Thursday 27 April 2017

One Year of Bullet Journalling

My most popular post of all time is, by far and away, Starting a Bullet Journal which I posted back in February of 2016. To date it has had a whopping 438,577 views, which is absolutely nuts for a relatively tiny blog like mine. Since it's been over a year since I started bullet journaling, I thought it was about time for an update.

I started my bullet journal at the end of January 2016 after seeing various people I follow on social media using them and, being a sucker for projects, I decided to start my own. I think it's so easy to become overwhelmed by the amount of bullet journal content out there, and the whole concept can seem so confusing to start with. I personally find bullet journal creator Ryder Carroll's video to be the most simple explanation of bullet journaling, so that's where I started. I also consumed a fair amount of Boho Berry's content on bullet journals before starting my own, she is just the bullet journal queen!

I want to do a whole series of posts on bullet journaling (how I use mine, favourite spreads, tools, ideas etc.) so I figured I'd just start off with a few reflections on my experience of bullet journaling and why I do it.

Why I Plan
I am kind of obsessed with organisation. I love to plan each and every day, I'm not huge on spontaneity and I love a good itinerary. I'm absolutely not a fly-by-the-seat-of-my-pants kind of girl. It's just not me. If that's you, then that's cool, you do you, but I need to plan to feel at peace.

It's particularly important to me now that I effectively have three jobs to keep on top of, as well as a social life (limited as it is) and remembering to do things like, you know, taking care of myself. I get very easily overwhelmed and stressed out and the most effective way for me to tackle this is by breaking everything down into chunks. To-do lists are essential for me, I need to break everything down into individual tasks in order to get all my shit done AND maintain my chill.

Sitting down in the evening, reflecting on the day and planning for the next one is an almost cathartic experience for me. I find that if I write down every little nagging task or idea, no matter how small, then my brain is a much calmer and emptier place by the time I settle down to sleep.

Why a bullet journal?
Many people nowadays do everything digitally, and whilst that's great for them, I find that physically writing things down not only helps me to remember them but just feels right for me. When I'm making plans or I'm inspired by something my first thought is 'wait, let me grab a pen' rather than 'let me grab my phone', and I think that's just how my brain works and that's perfectly okay. I do use my phone and computer for other things such as spending and blogpost spreadsheets but pretty much everything goes into my bullet journal.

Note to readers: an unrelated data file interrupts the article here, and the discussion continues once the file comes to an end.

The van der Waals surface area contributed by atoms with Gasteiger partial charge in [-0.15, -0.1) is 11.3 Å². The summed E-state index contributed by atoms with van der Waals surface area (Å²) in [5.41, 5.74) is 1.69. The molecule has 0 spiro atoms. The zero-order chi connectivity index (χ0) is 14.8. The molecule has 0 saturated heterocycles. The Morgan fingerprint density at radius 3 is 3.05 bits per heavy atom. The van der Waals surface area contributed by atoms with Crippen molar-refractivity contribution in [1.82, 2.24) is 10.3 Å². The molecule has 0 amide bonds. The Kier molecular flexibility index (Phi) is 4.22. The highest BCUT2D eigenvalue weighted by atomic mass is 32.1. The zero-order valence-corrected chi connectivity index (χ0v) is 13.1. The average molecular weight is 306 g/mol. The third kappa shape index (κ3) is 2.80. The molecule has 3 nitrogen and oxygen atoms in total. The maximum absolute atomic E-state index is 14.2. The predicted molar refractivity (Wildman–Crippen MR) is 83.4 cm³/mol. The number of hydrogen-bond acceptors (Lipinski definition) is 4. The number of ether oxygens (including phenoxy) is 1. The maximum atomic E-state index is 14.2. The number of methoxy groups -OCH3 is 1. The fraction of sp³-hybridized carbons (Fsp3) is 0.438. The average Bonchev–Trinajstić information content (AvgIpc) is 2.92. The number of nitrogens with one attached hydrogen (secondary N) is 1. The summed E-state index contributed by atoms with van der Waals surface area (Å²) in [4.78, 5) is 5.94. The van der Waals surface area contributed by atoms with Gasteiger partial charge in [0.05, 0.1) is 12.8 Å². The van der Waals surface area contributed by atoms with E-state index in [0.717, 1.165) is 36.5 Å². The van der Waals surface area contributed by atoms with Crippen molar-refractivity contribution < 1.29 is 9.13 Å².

As I stated in my original bullet journal post, the main thing I love about the bullet journal is that it allows me to make monthly, weekly and daily plans but I don't have to. That's what I find so great about it, if I have a slow day or week (it doesn't happen very often, but occasionally) or a crazy busy period, I've got the flexibility to use as little or as many pages as I like. That's the thing that makes it for me, the flexibility. I love being able to just turn to the next page and start writing, whether it's a to-do list, a potential blogpost that might take multiple pages or some complex tracking spread, and then marking it in my index so I can easily find it again whenever.

I also find the process of using my bullet journal very relaxing, particularly the creative aspect of it. I personally love using my bullet journal as a creative outlet, I have a passion for hand-lettering and illustration and my bullet journal is a great place to practice those skills whilst also planning, therefore making my artistic hobbies more productive (not that I need to justify them, but it's a nice bonus). I think that the bullet journal system works especially well for creatives as it's not only a way of expressing creativity but it also opens up a space for brainstorming and recording ideas and inspiration. Instead of keeping a separate notebook for these things, you can keep a spread in your bullet journal so you always have it with you when inspiration strikes.

One thing I will say loud and clear is that YOUR BULLET JOURNAL DOESN'T HAVE TO BE BEAUTIFUL AND ARTISTIC AND WITHOUT A SINGLE MISTAKE! Sorry for shouting but that is just such a huge myth that puts so many people off bullet journaling. A bullet journal is a blank canvas, it can be a flawless work of art or it can be the simplest thing with the most haphazard handwriting, as long as it works for you. As part of this series I'm going to be giving examples of both simple bullet journaling along with more artistic styles.

My advice is, It doesn't need to be scary, you just have to pick up a notebook (any notebook) and start.

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